“The coffee war between Starbucks Corp. and McDonald's Corp. is coming to a boil this week, as the two chains launch national marketing campaigns.”
As Starbucks Touts ‘Perfect’ Cup, McDonald’s Promises an Affordable Lift
(WSJ, May 4, 2009 - Read Full Article Here)
We discussed a powerful tool called the Value Map which positions products by their perceived tradeoff of price and quality (value). The Value Map was best described in Richard D’Aveni’s book on Hypercompetition and highlights the importance of competitive separation to the stability of the marketplace. I used it very effectively while running businesses as well as consulting them. It helps view the marketplace in the context of the perceived value from a target group of customers/consumers.
It is a construct of the price charged by competitors vs. the market average and the value of delivered, non-price attributes (function and emotive) both as perceived by the customer; it is best accomplished by using a third party to gather the information.
“The faceoff comes at a critical time for both companies: Starbucks is struggling to hold on to cash-strapped consumers, while McDonald's, which has been riding a strong wave of sales, helped by its inexpensive menu, is betting it can persuade people to buy fancy, though still relatively cheap, coffee drinks during a recession.”
First, you establish a list of no more than 10 non price attributes that your customers feel are critical and have the customer rate them from 1 to 100. The X-axis positions your offering as well as your competitors as a % of the total possible rating. The same is done with price by asking the customers what they perceive your price is vs. their competition; this can also be accomplished by an analytical price analysis if you feel uncomfortable discussing prices with your customer.
The Fair Value line (FVL) is the points of equilibrium where your customers feel they are paying an adequate price for the perceived quality they are getting. Now some possible scenarios:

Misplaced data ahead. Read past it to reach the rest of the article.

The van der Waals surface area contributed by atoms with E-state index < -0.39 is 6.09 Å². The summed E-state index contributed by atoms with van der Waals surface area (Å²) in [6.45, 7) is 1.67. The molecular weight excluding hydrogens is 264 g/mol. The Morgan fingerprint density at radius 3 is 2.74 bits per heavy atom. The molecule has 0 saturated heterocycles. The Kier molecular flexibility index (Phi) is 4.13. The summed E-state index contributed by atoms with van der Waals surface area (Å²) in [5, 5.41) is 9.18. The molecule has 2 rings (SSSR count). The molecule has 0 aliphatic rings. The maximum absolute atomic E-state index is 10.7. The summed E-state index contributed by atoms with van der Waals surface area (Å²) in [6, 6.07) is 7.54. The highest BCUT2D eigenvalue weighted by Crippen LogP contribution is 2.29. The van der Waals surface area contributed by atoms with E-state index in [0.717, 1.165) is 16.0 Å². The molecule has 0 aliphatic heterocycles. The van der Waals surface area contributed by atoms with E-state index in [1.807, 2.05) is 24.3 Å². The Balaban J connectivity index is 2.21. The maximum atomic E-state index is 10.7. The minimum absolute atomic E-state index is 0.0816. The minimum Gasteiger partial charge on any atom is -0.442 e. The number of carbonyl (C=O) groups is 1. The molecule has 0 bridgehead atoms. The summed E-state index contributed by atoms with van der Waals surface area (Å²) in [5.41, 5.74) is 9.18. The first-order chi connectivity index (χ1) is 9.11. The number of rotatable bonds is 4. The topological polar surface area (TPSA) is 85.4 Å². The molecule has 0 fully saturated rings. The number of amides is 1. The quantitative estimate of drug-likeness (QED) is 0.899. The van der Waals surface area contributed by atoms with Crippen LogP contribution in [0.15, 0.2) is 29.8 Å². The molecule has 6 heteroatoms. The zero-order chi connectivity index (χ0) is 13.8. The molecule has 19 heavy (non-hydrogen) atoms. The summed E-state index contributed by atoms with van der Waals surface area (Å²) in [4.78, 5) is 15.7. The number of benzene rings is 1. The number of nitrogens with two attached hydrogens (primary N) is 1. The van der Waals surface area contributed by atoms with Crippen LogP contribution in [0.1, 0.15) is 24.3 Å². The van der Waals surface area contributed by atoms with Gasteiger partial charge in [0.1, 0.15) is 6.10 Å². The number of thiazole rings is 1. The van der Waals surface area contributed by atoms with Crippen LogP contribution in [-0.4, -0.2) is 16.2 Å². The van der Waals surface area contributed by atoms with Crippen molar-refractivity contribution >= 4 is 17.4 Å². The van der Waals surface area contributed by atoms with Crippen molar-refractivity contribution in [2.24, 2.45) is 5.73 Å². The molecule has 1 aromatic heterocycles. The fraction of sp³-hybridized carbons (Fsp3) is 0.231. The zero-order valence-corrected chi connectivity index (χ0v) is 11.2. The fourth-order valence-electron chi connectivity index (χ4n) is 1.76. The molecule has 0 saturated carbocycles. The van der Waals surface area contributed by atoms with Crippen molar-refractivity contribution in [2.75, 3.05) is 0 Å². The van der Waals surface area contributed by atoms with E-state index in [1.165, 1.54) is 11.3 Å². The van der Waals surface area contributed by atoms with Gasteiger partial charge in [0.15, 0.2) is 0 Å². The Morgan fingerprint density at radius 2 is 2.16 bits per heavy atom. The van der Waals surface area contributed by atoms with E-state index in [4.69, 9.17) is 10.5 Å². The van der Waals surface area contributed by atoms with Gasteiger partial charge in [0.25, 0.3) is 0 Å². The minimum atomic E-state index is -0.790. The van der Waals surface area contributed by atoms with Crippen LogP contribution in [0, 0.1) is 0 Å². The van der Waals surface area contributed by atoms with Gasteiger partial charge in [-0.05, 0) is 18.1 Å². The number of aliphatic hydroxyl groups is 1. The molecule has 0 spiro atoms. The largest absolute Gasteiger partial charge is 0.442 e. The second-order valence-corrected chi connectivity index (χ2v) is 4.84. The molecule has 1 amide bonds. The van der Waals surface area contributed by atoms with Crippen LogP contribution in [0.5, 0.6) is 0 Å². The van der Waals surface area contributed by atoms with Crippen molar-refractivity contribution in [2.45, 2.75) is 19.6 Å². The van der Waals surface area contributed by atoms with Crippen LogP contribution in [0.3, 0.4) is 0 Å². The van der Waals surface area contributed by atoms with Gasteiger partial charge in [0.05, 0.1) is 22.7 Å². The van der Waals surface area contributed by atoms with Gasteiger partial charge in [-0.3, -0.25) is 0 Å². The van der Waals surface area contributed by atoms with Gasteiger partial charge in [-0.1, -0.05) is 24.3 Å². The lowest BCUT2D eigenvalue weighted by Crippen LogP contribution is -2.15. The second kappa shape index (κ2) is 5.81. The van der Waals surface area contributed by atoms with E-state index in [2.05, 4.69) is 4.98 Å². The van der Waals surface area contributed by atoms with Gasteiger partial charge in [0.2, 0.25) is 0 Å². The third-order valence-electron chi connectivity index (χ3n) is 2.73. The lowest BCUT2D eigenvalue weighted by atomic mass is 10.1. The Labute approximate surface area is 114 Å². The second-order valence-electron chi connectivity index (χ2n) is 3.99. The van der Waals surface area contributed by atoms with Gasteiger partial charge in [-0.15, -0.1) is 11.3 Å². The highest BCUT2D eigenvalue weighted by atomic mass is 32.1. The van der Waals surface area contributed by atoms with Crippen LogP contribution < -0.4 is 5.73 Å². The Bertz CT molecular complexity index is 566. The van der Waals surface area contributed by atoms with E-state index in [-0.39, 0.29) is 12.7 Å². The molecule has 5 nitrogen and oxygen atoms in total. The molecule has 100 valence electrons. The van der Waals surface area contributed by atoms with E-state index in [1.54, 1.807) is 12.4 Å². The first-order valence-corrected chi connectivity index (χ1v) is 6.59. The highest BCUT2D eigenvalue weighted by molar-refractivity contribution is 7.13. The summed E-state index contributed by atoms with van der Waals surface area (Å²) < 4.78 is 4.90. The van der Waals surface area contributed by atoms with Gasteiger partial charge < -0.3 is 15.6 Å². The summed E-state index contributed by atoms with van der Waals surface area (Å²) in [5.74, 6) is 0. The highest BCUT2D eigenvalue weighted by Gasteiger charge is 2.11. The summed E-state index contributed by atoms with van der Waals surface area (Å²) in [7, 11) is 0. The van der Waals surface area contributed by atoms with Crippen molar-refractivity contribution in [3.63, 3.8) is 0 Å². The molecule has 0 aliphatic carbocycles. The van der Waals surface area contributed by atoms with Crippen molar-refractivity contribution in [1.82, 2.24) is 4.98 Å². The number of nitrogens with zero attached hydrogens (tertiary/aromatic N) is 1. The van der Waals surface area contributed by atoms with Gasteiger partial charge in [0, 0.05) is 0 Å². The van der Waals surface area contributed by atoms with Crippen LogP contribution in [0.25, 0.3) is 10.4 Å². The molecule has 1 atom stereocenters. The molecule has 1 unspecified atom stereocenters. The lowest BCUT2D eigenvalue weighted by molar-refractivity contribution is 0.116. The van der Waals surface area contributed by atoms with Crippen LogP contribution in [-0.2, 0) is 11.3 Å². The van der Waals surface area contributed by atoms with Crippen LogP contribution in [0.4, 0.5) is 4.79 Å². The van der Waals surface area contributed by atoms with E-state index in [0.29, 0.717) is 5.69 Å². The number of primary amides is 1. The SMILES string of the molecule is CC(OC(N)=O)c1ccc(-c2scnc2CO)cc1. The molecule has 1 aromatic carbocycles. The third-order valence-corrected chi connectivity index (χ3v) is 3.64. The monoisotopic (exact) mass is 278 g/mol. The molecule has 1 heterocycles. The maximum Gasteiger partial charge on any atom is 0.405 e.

- If your offering is left of the FVL, you are charging more than the perceived value delivered. You can expect price erosion unless you add more value
- If you are to the right of the line, you are not charging enough for the perceived value delivered and should consider increasing your price. This happens to be where most of my DuPont offerings were and we did refocus our efforts on increasing price accordingly.
- The trend over time always favors the customer/consumer (except in healthcare which is another discussion): either pricing will tend to drop for the same value delivered (FVL moves down); or more value will be delivered at the same price (move the FVL to the right); or prices will lower while more value is delivered (the FVL moves diagonally down).
“On Tuesday, McDonald's will begin marketing its coffee drinks on TV, radio, the Internet and in print, portraying McCafé as a fun, affordable brand that can make even the most mundane daily tasks more enjoyable………
But Starbucks has taken barbs seriously from McDonald's and other rivals, including Dunkin' Donuts, and is fighting back. On Sunday, Starbucks began running newspaper ads advising consumers against trading down to cheaper coffee. "If your coffee isn't perfect, we'll make it over," one ad says, "If it's still not perfect make sure you're in a Starbucks."
The battle among Starbucks, Dunkin Donuts, and McDonald’s is a classic example. Before the “wars” started, there was clear separation—McDonald’s was A on the FVL; Dunkin Donuts was B; and, Starbucks was C. Once the “wars” started principally over their breakfast businesses, the competitive separation is diminishing towards the middle. What strikes me about this article is the differing approaches to repositioning themselves to avoid more perfect competition—when everyone is B. The Value Promise or the quality of the FVCL includes function, emotive, and economic components and all must be used in position your offering vs. competition.
I made an improvement to the blog by grouping the postings by topics highlighted in our “puzzle model” for easier reference in the future. Visit it at http://marketdrivengrowth.blogspot.com/